Never mind how little he knew of post-Ciceronian rhetorical principles: this is great oratory.  Despite the prevailing Biblical tone, Patrick uses imagery with great freedom, altering it to make it say even more than the original does.  In "you shall tread over evil men, and they shall be like ashes under your feet", Patrick clearly has in mind Psalm 110: "The Lord said to my Lord: sit by My side, till I have made your foes the footstool under your feet", a strong and sufficiently suggestive image whether you are speaking of an earthly King of Jerusalem threatened by his neighbours, or of one of the blessed dead triumphing over spiritual evil.  But Patrick turns the "footstool" into "ashes", introducing into this scene of triumph, centred entirely on the victory of the righteous, an objective view of the final state of rebellious and unrepentant villainy.  Sub specie aeternitatis, Coroticus is not only defeated, he is ashes.  The image of defeated evil under the feet of triumphant good is relevant only to the triumph of good; on the other hand, the image of Coroticus' soul[7] as ashes takes an interest in his own spiritual state, not only in who triumphs over him.  To the Psalmist, all that matters is that his King and his God should both triumph; once their enemies have submitted, he is not interested in them except than as the "footstool" of the King.  But Patrick has a vivid vision of the reality of Coroticus' soul, not only as it relates to his triumphant converts, but as itself, doubling and redoubling the sense of total spiritual ruin that goes with his revolt against God; and the Letter rings with lamentations about his and his followers' moral catastrophe.  Patrick does not know whether to weep for their sorry bondage to sin less than for the death they inflicted (4), quotes the Gospel to ask what good it is to him to gain the world and lose his soul (8), calls his people "miserable" in their ignorance of the poisonous nature of what they do (13), and cannot close this most vehement of denunciations without a hope, however dim and dismal, that Coroticus should repent, however late (21).  His concern for his enemy's soul is not an affectation, but a strong current of his whole work, genuine and moving; and, as with the fate of his converts, Patrick does not touch the subject once without developing it.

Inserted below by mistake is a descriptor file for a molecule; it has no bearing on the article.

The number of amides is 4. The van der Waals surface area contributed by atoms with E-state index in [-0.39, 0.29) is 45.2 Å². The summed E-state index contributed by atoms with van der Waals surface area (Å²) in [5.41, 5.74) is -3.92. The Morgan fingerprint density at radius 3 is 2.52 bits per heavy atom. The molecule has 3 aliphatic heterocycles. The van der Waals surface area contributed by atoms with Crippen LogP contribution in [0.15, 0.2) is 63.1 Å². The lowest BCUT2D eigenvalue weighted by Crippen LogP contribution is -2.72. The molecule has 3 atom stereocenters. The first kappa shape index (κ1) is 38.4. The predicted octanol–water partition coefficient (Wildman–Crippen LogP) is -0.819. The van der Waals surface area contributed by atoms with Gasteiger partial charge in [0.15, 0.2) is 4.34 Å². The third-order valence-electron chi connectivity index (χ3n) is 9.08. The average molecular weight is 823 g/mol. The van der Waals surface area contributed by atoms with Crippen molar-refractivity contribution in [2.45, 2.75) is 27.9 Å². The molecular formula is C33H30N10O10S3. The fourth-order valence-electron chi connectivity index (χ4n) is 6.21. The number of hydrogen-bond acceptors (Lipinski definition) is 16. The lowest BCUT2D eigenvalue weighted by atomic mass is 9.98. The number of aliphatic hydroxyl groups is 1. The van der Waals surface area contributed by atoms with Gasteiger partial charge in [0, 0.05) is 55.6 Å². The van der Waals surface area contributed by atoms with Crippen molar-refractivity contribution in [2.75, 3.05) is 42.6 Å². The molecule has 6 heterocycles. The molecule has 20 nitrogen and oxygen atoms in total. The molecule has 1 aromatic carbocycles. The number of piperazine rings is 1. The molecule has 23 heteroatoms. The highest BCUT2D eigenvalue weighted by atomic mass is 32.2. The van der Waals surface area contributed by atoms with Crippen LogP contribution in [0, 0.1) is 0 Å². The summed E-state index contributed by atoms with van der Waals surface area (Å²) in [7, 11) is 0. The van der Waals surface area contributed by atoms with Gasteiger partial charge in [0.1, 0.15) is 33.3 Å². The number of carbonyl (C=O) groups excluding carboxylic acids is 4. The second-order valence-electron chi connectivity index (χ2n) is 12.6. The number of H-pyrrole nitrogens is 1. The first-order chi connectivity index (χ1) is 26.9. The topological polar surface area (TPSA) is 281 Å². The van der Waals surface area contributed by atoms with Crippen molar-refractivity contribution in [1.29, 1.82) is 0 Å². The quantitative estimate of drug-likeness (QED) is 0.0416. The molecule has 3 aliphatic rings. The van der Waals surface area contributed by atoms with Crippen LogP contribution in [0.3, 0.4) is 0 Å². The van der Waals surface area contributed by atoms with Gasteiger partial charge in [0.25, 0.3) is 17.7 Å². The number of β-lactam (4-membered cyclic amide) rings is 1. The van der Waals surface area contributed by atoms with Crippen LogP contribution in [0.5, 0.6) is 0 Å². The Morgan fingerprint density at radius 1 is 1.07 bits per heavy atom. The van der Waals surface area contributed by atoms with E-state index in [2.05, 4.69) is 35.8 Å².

This approach to construction is an individual achievement, the result of a distinctive personality, with a gift for communication and a very firm grasp of essentials.  Patrick never meanders off; however jerky his motion from point to point, he sticks to them, and even the jerkiness is dictated by a constant awareness of the important points to cover, so that, even while he is dealing with one idea, he has another in mind, not repeating, but growing out of, something he has previously said.  I doubt that Patrick's ars oratoria could be taught - at least not so as to allow the next generation to produce equally valuable pieces of writing - since it includes some very considerable formal flaws; but it makes for a very effective approach to oratory, and shows all the signs of having been built on an experience of public and extemporaneous speaking.  It was in having to stand up and speak, to indifferent or hostile audiences, or to inspire fearful or hopeless believers, that Patrick learned to stick to the point and not to repeat himself; which does a lot to explain his success as a missionary.